I n recent decades, organizations that help people who are ‘different’—living with physical or other kinds of limitations—have cropped up to advocate on their behalf. What has resulted is a landscape that works to provide ‘normal’ opportunities to people who in the past didn’t have them.
Perhaps you’ve cleaned out your closet and made a trip to a Goodwill store, but did you know that those too-snug sweaters could help someone become a chef? “Many people are familiar with the retail side of Goodwill,” says executive VP Mark Arens. “But the stores are just one face of our organization. Our diverse employment and educational programs span a variety of industries, including information technology, construction and culinary arts.”
In 2001, Metropolitan Employment and Rehabil itation Services and Missouri Goodwill Industries merged to form MERS/Missouri Goodwill Industries, serving more than 13,000 clients in 53 counties throughout the state. “The primary focus of our programs is preparing people for the world of work,” explains Arens. “For the disabled, for women struggling to escape an abusive environment, for ex-offenders, employment is the great equalizer. It all begins with education, and our training programs provide individualized instruction with certificates of completion. While they are in training, students can utilize support groups and case management services.” As part of their curriculum, MERS Goodwill offers a job readiness program where clients learn to create resumes, conduct a job search and prepare for interviews.
Students with disabilities have a strong advocate with the Special Education Foundation, a private nonprofit that helps ‘special’ students find success beyond the classroom. “The Foundation provides support and assistance beyond what tax dollars can do,” says executive director Diane Buhr. Educating a child with a disability is very expensive, explains Buhr, and it would be impossible for one organization to provide for all their needs.
“The Foundation provides assistive devices such as hearing aids, wheelchairs and hand controls for cars,” Buhr says. “Many deaf children do not have access to hearing aids because they are expensive and insurance rarely covers the cost. We want every child to have whatever they need to succeed.” The Foundation encourages personal growth with college scholarships and several leadership initiatives, including the Fred Saigh Leadership Program, designed to develop leadership skills by having students interact with community leaders, according to Buhr. “The year-long curriculum gives the kids tremendous opportunities to get involved,” she says. “On a recent visit to Jefferson City, they had lunch with the lieutenant governor and were recognized on the floor of the House. They spent half a day at St. Patrick Center and then attended an editorial meeting at the Post-Dispatch. At graduation they give a presentation about their experiences. The confidence they gain is just remarkable.”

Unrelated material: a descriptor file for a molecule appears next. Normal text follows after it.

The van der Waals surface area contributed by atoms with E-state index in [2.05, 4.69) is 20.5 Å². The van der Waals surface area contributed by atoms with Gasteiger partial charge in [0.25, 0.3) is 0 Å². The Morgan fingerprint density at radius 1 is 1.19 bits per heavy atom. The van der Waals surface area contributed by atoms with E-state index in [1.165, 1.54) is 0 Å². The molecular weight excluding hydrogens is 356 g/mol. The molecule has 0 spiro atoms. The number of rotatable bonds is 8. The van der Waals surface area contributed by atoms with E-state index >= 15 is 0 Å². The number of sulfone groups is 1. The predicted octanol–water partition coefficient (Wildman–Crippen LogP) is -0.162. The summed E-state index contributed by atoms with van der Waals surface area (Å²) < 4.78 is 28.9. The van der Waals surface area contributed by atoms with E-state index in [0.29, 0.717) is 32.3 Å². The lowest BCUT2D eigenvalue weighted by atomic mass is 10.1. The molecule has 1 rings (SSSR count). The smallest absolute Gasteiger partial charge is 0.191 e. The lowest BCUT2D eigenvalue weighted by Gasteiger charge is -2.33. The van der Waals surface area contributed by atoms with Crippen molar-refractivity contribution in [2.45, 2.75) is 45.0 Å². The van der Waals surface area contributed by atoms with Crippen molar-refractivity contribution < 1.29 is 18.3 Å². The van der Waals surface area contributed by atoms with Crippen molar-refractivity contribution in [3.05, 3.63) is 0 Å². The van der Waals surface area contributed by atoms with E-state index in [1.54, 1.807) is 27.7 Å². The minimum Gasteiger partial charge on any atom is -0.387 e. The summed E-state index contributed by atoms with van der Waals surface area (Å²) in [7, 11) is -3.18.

Therapeutic Horsemanship (TH) has provided award-winning equestrian therapy programs for people with disabilities since 1975. When a 5-year-old client receiving speech therapy on horseback suddenly commanded his horse to “Move on!,” his therapy team cheered and his mom cried, because it was the very first time the child had ever spoken. “It was an amazing moment for everyone,” says executive director Dennis Costello, “And it would be hard to say who was more excited.” TH is ranked as one of the top therapeutic riding programs in the country and accredited by the North American Riding for the Handicapped Association (NARHA). “Horseback riding fosters self-confidence while providing therapeutic benefits,” Costello explains. “Our riders don’t even realize it’s therapy, because they are having such a great time.” TH recently partnered with the Veterans Administration to create “TH Horses for Heroes” for America’s wounded service personnel and veterans, added Costello, the first program of its kind offered in the St. Louis area.
Whether it’s reading an email message or crossing the street, people with visual disabilities face daunting challenges, but adaptive technology is making their lives easier, safer and more fun, according to Lowell Newsom, director of development for Missouri Council of the Blind. “There are hundreds of products designed for the blind, from high-powered magnifiers to specially designed software,” he explains. One of the most popular programs, ‘Jaws,’ converts text into spoken language. While these technologies help the blind with everyday tasks, clever engineering also allows them to play on a competitive softball team, says Newsom. Beep baseball (‘beepball’) utilizes softballs that emit a steady beep, and when the batter hits the ball, a buzz from an electronic base provides direction. St. Louis will host a beepball tournament in September at the Florissant Area Athletic Association fields. “If you have any preconceived notions about what a blind athlete can do, you’re going to be very surprised at the skill level of sightless players in a competitive beepball game,” Newsom promises.